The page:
Fearful Montagnards Can Only Wait and Hope

ratanakkiri province – Five asylum-seekers huddled around the dying stub of a candle in the inky darkness of a Ratanakkiri night. They said they were hungry and sick. But mostly they appeared terrified when they were interviewed Monday night.

The three women and two men aged from 15 to 30 years old, have been in hiding in Ratanak­kiri province since June 29, after an 11-day trek on foot from Viet­nam’s Gia Lai province.

They said they fled without their families in a group of asylum- seekers that left the province on June 18 and has since split up. Mem­bers of the Jarai ethnic minority, they said they left Vietnam’s Central Highlands to escape religious persecution. More are hiding in the Ratan­akkiri jungles, said the asylum-seekers and the villagers aiding them.

They constitute 42 Mon­tagnard asylum-seekers interviewed and photographed in separate groups in Ratanakkiri province in the past month.

Terrified of detection by a ever tightening Cambodian police presence in the area, the group have remained in hiding, protected by locals, unable to go anywhere or do anything as they wait for a chance to slip into Phnom Penh and the promised protection of the UN High Commis­sioner for Refugees.

Their movements were so curtailed that they were forced to relieve themselves in their cramped, immediate surroundings, said the three women aged 15, 18 and 20 years old and the two men aged 19 and 30 years.

Though they know severe pen­alties will be exacted by Cam­bodian security forces who have orders to hunt and summarily deport Montagnards, local hill tribes are protecting the five and are providing them with food, water and clothing.

With aid agencies cowed by government pressure and even King Noro­dom Sihanouk’s recent offer of aid apparently shrinking amid government claims that the asylum-seekers do not exist, the villagers and the Montagnards said they were losing hope.

“No organizations have come to help,” said a local man, 44, who said he was incurring debts from helping the asylum-seekers. “I have no one to help me,” he said.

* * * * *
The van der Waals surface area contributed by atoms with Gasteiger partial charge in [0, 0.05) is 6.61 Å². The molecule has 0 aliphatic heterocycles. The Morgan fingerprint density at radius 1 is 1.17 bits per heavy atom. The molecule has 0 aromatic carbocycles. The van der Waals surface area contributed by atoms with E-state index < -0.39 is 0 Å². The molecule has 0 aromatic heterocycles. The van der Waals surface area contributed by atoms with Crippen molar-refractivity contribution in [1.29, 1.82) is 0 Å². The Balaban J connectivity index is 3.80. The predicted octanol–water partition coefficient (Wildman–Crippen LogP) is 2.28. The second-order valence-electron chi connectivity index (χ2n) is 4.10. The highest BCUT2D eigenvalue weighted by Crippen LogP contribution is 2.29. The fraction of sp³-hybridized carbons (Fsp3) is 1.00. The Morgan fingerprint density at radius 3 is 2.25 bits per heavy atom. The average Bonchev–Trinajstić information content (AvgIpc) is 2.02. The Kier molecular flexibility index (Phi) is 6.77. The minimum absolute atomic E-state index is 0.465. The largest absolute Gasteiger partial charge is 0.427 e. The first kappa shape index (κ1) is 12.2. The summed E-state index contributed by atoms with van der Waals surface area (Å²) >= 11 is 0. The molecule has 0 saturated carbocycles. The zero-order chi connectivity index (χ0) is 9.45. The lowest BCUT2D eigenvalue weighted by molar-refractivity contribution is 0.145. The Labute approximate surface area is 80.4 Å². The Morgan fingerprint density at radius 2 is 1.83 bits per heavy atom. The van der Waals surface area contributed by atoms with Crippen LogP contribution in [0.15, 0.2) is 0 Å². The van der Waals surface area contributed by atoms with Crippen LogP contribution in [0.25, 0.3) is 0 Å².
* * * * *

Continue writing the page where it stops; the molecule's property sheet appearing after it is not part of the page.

Three weeks on the run and eating what food can be spared by local helpers, the five  de­voured a small offering of peanuts and dried bananas. One of the group, an 18-year-old woman, turned away and promptly threw up the food. She said she is suffering from fever. The others reported diarrhea and stomach pains. As they spoke, the five huddled closer together, visibly frightened at having to trust  visitors they did not know.

Describing the police crackdown on the Montagnard pro­tests for land rights and religious freedom on April 10 and April 11 dem­onstrations, the 30-year-old man said, “the farmers were small, the police were big.”

Hunted by authorities in Cam­bodia, the group’s fear was palpable. After several minutes of discussion, they hushed suddenly as a woman and a man nearby—but concealed by the darkness—began to argue.

For several tense minutes, the group sat in silence, their knees drawn up to their chests, their eyes downcast in resignation. The argument subsided, and the group relaxed again.

At least 200 others are hiding in the forests, another villager said.

“When I went to help them, I saw people here, here, here,” he said, pointing into the darkness .

 

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